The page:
Cows and What?

30 Years of Riparian Stewardship

 

By Amy McCleod, Provincial Riparian Specialist at Cows and Fish

 

*Sponsored Content

 

Timber Ridge Ranch Tour Photo Credit Cows and Fish

 

“YOU WORK FOR WHO?” 

I often get asked when I say I work for Cows and Fish. People might guess I work at a steak and seafood restaurant. For me, our name is about understanding relationships; in this case, the relationship between cattle and their impact on the landscape, and how that impacts fish, and in general, water. 

Cows and Fish is a non-profit society that promotes sustainable management of riparian areas, the areas connecting land and water. Making up a small portion of the landscape, riparian areas are among the most productive and valuable places. When intact, these green threads along the water’s edge help stitch together the shoreline. Diverse plant layers provide water storage, filtration, shade, and forage, which is invaluable for cows, fish, and people. 

Cows and Fish took root in 1992, with the proactive involvement of several ranchers in southwestern Alberta, who understood it was possible to maintain water quality, sustain livestock, and simultaneously improve trout spawning habitat in the foothill streams of the Canadian Rockies with thoughtful grazing management. Our program has since branched out across Alberta. If you ask Lorne Fitch, a provincial fisheries biologist and one of Cows and Fish’s founding members, it was a walk across a pasture on the Elkhorn Ranch in Willow Valley with Hilton Pharis that started a journey of discovery. 

Hilton Pharis Photo Credit Cows and Fish

“Walking across the pasture with Hilton was the beginning of a new insight into how many ranchers and farmers feel about their land and what grows there, walks across it, or swims through it,” Fitch said. 

Recorded in the Pharis family photos is the story of succession, growth, and prosperity. Also depicted in the background are the changes over time of Willow Valley. Over the years, Hilton noticed willows were disappearing and that Cutthroat trout populations had also declined. The trout used to spawn in the gravel riffles beneath the umbrella of willows, but it was getting rarer to see a fish and harder to catch the occasional one for supper.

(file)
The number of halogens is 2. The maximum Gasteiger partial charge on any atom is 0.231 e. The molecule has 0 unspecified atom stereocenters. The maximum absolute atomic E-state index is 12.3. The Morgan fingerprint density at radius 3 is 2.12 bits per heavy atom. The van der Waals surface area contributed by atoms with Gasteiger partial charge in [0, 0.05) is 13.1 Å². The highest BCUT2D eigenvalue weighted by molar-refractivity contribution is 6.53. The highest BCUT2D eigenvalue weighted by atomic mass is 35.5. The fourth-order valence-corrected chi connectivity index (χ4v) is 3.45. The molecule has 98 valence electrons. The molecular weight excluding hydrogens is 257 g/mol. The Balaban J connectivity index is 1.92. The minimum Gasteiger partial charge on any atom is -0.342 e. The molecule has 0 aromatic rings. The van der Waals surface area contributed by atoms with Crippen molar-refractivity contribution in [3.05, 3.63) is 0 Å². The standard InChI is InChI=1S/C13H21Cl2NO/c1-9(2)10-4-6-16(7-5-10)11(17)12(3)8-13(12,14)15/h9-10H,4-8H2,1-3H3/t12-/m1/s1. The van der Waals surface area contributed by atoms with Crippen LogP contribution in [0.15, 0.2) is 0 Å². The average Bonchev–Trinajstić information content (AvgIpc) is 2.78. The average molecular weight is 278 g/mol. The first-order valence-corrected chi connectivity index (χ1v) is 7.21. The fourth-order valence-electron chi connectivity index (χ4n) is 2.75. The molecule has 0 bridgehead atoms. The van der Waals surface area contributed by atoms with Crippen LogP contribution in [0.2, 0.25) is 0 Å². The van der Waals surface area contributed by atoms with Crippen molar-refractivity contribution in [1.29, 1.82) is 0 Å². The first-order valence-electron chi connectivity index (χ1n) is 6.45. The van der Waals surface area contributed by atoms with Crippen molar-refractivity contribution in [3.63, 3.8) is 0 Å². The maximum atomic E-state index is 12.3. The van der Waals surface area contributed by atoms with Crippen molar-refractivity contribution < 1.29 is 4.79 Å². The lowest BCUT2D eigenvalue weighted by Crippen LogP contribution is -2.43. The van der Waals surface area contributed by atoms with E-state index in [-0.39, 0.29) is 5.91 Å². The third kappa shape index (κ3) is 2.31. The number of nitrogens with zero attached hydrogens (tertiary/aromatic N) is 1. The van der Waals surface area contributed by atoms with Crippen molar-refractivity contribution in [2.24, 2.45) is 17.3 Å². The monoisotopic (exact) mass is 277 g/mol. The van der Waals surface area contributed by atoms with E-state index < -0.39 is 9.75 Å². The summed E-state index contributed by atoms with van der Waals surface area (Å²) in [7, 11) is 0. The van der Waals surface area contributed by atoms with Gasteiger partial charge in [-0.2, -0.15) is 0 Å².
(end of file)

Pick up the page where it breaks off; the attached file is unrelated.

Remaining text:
Warning signs were flashing, so the Pharis family began setting goals for the ranch: manage the water, the grass, and the timber. “These three were not only the basis of ranch success, but the success for many of the other ranch inhabitants, fish, wildlife, and wildflowers,” said Fitch. In that initial walk across the pasture, Hilton shared his goal: ‘I want to leave the ranch better than I found it.’ 

That walk across the pasture with Hilton changed Fitch’s fish-centric perspective to one of thinking broadly about watershed health.

“If we manage watersheds better, smarter, and sooner we reduce the cascade of issues, driven down by gravity, that overwhelm the water, fish, and people. I realized my role was to help Hilton help the fish,” Fitch said. 

Lorne Fitch (left) and Barry Adams (right) Photo Credit Cows and Fish

 

Thirty years later, Cows and Fish continues to follow in our founders’ footsteps. The work we do often begins with a walk across a pasture and leads to the ability to see the land from multiple perspectives. What began with a handful of ranchers and conservationists taking a chance and speaking up about the possibilities to work together to manage and maintain healthy streamside’s has grown. These days, we are still optimistic about the possibilities — the enthusiasm and stewardship we experience with landowners suggests that riparian areas are seen as valuable parts of the landscape. 

The Pharis family understood the responsibility they had for the water and the fish. By working together with Cows and Fish and their neighbours to manage riparian health, they began to sew together a more productive and resilient watershed. Today there are more willows and fish. 

Timber Ridge Ranch Tour Photo Credit Cows and Fish

 

Cows and Fish have much to celebrate, thanks to the ongoing commitment of the producers and partners we work with. While we bring a wealth of experience and expertise on riparian function and management, sometimes our greatest offerings are open eyes, ears, and hearts; observing what is occurring on the landscape the producers and partners we work with. While we bring a wealth of experience and expertise on riparian function and management, sometimes our greatest offerings are open eyes, ears, and hearts; observing what is occurring on the landscape and the potential for improvement, hearing the values and desires of those who make their homes there, and creating a space for both to thrive. 

Interested in taking a walk with us on your property? Visit cowsandfish.org for more information and to invite us on a walk with you. 

 

 

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